The inner conflict before the story…
Here are some thoughts I had as I began today’s lesson:“I don’t want to make a list of conflicts, as instructed in lesson 4 of the memoir course I’m taking. Maybe it is closer to the truth to say that I don’t want to write about conflict.”
“Maybe I don’t want to write about conflict because is is unpleasant to think about.”
“Or perhaps it is that I don’t want to be reliving conflicts that are already done and settled.”
“Instead, I’m going to write about the milk box.”
In my neighborhood, back in the 1950’s, houses had a little square door in the wall near the family’s side entry door, called a milk box. One door opened from the outside and another door right behind it opened from the inside. In between these doors there was a shelf the thickness of the wall. It was intended for milk delivery.
Our milk box was painted milk white. It was rarely used.
In those days milk was delivered by truck to homes in reusable glass bottles that were carried by the delivery man in square metal baskets with dividers for the bottles. People could leave their empty bottles in the milk box and fresh milk with cream floating on top would be left in their place.
The reason our milk box was rarely used was because our milk delivery man was such a nice guy. He would stride up the driveway, holding his basket in one arm, slightly leaning with its weight. He’d open the storm door at our side entrance and walk right into our kitchen, a huge toothy smile on his craggy, stubbly face.
If it was winter, he’d stomp his feet on the rug in the hall. In summer, the sleeves on his steel grey uniform would be rolled up, revealing his strong, hairy forearms. I remember watching him load the quart-sized bottles full of milk into our fridge, talking the whole time about some happy thing or other. He knew my name and he was one of the rare adults I was allowed to address by his first name, “Bob the Milkman.”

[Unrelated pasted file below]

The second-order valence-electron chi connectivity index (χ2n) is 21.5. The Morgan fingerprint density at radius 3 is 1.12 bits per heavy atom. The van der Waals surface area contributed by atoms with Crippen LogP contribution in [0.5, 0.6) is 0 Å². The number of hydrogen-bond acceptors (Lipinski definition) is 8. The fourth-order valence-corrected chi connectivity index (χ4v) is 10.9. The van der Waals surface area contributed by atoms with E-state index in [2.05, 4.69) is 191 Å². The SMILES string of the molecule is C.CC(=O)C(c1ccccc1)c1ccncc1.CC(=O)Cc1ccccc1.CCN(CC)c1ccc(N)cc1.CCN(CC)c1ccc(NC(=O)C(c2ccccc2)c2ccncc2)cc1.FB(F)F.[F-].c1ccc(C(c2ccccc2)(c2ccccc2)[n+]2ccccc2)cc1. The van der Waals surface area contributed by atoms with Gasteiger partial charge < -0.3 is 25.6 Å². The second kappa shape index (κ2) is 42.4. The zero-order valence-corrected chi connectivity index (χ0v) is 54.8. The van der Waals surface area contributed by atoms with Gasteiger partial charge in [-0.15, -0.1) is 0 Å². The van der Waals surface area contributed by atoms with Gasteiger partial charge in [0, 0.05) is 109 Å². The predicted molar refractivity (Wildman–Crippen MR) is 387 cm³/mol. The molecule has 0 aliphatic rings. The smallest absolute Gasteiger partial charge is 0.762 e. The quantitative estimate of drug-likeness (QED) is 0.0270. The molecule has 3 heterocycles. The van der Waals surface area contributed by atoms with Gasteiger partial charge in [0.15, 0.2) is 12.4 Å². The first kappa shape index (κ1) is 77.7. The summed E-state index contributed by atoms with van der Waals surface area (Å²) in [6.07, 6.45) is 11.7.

(You see? This is why it is so hard for me to make a list of conflicts. Life back then was sweet. We trusted people. We played in the streets.We knew our neighbors. Delivery people were our friends.)
Okay, now that I think of it, there was a conflict surrounding the milk box.
The story within the story:
Vanessa McKee was a special playmate who lived across the street. She was funny and inventive. I called her Van. Van’s mother had a kitchen cupboard FILLED with candy. Though it was fifty years ago, I can still see Mrs. McKee’s stash. There were boxes of chocolate bars and bags of Tootsie Pops, Hershey’s Kisses, hard candy, and Bit O’ Honey.
The Tootsie Pops were my favorite because they lasted so long and at the end of the sucker, you got a second experience of sticky, chocolaty splendor as you chewed the middle. Even that would last awhile because it would usually stick to your molars.
The candy cupboard was my favorite thing about Van’s house.
I often pleaded with Van to ask her mom if we could have some candy and she would almost always refuse. Candy wasn’t special for her, it was available to her every day but never wanted.
One summer day Van and I were playing at my house with our plastic Johnny West dolls and plastic horses, saddles and bridles and there was something that we needed from her bedroom. (I was dreaming about a cherry Tootsie Pop.) Though her parents were out of town, it occurred to me how to get into her locked house.
I convinced Van that all we would have to do was climb through her milk box.
She went for it, and we ran happily across the street.
We stood in front of the chocolate brown milk box, pondering. The little door was much too small for Van to climb through, but I was three years younger and several sizes smaller. I remember feeling the pressure of the shelf on my ribs as I wiggled though the door, falling into a pantry closet.
The plan was for me to unlock the side door so we could retrieve the toys. Once she was in, I made my pitch, “Let’s get some candy.”
This time she said okay. We were in front of the candy cupboard…my dream had come true. She opened a little box of what looked like Hershey’s Kisses and gave me one. Popping it in my mouth, I tasted something awful. It was not sweet. It was not good. It was dog candy! She had taken advantage of the fact that I could not read!
All was not lost, however. Vanessa had a good heart (like a real chocolate center) and soon we were leaving with our loot — two Tootsie pops each.
I can’t wait to start interviewing Mom. She’ll be able to tell me so many important details, like where were the dairies? When did they start pasteurizing our milk? How much did this service cost? In fact, I DID call mom tonight. She was delighted to remember Bob the Milkman. And she told me how it was that he went from being a delivery man to a trusted friend. Bob showed up at our door one day to warn Mom that he’d almost run over my brother and his friend in the street. From that day forward, Bob stopped leaving milk in the box and started coming inside. In fact, when we were not home, Mom said,” Bob would open the garage door and let himself in. He’d see what we needed and would leave those things. I was always happy with what he left for us,” Mom said. “He was a happy man and never had a gripe.”